Special patient groups

Elderly patients. The concentration of haloperidol in the blood plasma of elderly patients is higher than in adult patients of a young age when using the same dose. The results of small clinical studies indicate a lower clearance and a longer T½ haloperidol in elderly patients. These results correspond to the range of observed fluctuations in the pharmacokinetic parameters of haloperidol. A dose adjustment of haloperidol is recommended for use in elderly patients (see APPLICATION).

Renal failure. The effect of renal failure on the pharmacokinetics of haloperidol has not been studied. About a third of the dose of haloperidol is excreted in the urine, mainly in the form of metabolites. Less than 3% of the dose is excreted unchanged in the urine.

Haloperidol metabolites do not significantly affect the activity of haloperidol, although it is impossible to completely exclude the reverse conversion of the reduced haloperidol metabolite to haloperidol. Despite the fact that impaired renal function should not affect the elimination of haloperidol to a clinically significant degree, caution is advised in the treatment of patients with impaired renal function, especially in cases of severe renal failure, due to prolonged T½ haloperidol and its reduced metabolite and the possibility of accumulation (see APPLICATION).

Due to the large volume of distribution of haloperidol and its binding to plasma proteins using dialysis, a very small amount of the drug can be withdrawn.

Liver failure. The effect of liver failure on the pharmacokinetics of haloperidol has not been studied. However, impaired liver function can have a significant effect on the pharmacokinetics of haloperidol, because it is actively metabolized in the liver. For patients with impaired liver function, it is recommended to adjust the dose and take safety measures (see APPLICATION and SPECIAL INSTRUCTIONS).

The relationship of pharmacokinetics and pharmacodynamics

Therapeutic concentrations. According to published data from numerous clinical trials, the therapeutic effect in most patients with acute or chronic schizophrenia is achieved with a plasma concentration of 1-10 ng / ml. Some patients may require higher drug concentrations due to the high intersubjective variability of the pharmacokinetic parameters of haloperidol.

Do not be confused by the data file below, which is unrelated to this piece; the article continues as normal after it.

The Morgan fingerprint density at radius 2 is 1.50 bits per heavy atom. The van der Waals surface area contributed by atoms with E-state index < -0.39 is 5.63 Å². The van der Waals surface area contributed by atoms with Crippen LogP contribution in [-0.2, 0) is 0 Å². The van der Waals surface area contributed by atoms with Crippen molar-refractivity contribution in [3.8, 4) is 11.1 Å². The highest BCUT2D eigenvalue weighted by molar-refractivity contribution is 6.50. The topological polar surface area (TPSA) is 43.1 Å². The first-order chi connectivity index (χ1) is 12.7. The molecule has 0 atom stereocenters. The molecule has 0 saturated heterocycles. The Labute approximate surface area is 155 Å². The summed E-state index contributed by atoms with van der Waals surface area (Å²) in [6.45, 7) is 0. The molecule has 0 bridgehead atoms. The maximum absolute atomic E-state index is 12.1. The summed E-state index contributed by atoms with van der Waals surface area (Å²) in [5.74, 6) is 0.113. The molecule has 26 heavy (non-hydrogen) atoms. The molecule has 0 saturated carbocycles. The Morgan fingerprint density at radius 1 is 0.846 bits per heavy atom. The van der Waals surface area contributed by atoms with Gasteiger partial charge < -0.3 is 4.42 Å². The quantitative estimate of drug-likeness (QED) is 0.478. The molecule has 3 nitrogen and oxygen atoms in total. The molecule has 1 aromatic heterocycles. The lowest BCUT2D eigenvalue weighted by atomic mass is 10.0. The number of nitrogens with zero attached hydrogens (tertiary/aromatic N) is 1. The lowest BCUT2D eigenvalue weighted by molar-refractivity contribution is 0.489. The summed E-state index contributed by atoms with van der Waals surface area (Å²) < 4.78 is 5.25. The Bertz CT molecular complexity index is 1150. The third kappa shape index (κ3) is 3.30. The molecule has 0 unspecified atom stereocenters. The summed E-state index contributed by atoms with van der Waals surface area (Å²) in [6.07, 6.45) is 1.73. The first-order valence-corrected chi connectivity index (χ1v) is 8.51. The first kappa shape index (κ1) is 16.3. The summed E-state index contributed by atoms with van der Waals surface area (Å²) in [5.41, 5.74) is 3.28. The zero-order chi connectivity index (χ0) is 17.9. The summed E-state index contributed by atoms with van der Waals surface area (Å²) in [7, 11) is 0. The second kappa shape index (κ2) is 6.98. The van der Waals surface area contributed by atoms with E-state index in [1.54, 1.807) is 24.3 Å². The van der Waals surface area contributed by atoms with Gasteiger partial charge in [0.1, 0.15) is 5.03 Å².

In patients with a first attack of schizophrenia who received haloperidol in short-acting dosage forms, a therapeutic response can be achieved at concentrations of at least 0.6–3.2 ng / ml. 60–80% D binding2-receptors better ensures the achievement of a therapeutic response with minimal extrapyramidal symptoms. On average, haloperidol concentration in this range can be obtained using doses of 1–4 mg / day.

Due to the high intersubjective variability of the pharmacokinetic parameters of haloperidol and the dependence of the effect on concentration, it is recommended to select an individual dose of haloperidol decanoate based on the patients response to treatment.It is necessary to take into account the time after changing the dose to achieve a new stable plasma concentration of haloperidol and the additional time for the manifestation of a therapeutic response. In some cases, it may be appropriate to measure the concentration of haloperidol in the blood.

Cardiovascular effects. The risk of lengthening the Q – Tc interval increases with increasing dose and concentration of haloperidol in blood plasma.

Extrapyramidal symptoms. Extrapyramidal symptoms can develop with the use of the drug in the therapeutic dose range, although their frequency, as a rule, increases with the use in doses exceeding therapeutic.

Indications

Supportive care for schizophrenia and schizoaffective disorders in adult patients whose condition has stabilized while taking oral haloperidol.

Application

The start of treatment and dose titration should be closely monitored.

Dosage. An individual dose will depend on both the severity of the symptoms and the current dose of haloperidol. The lowest effective dose should always be used.

The initial dose of haloperidol decanoate is set based on a multiple increase in the daily dose of haloperidol; special recommendations for the transition from other antipsychotic drugs have not been developed (see PHARMACOLOGICAL PROPERTIES).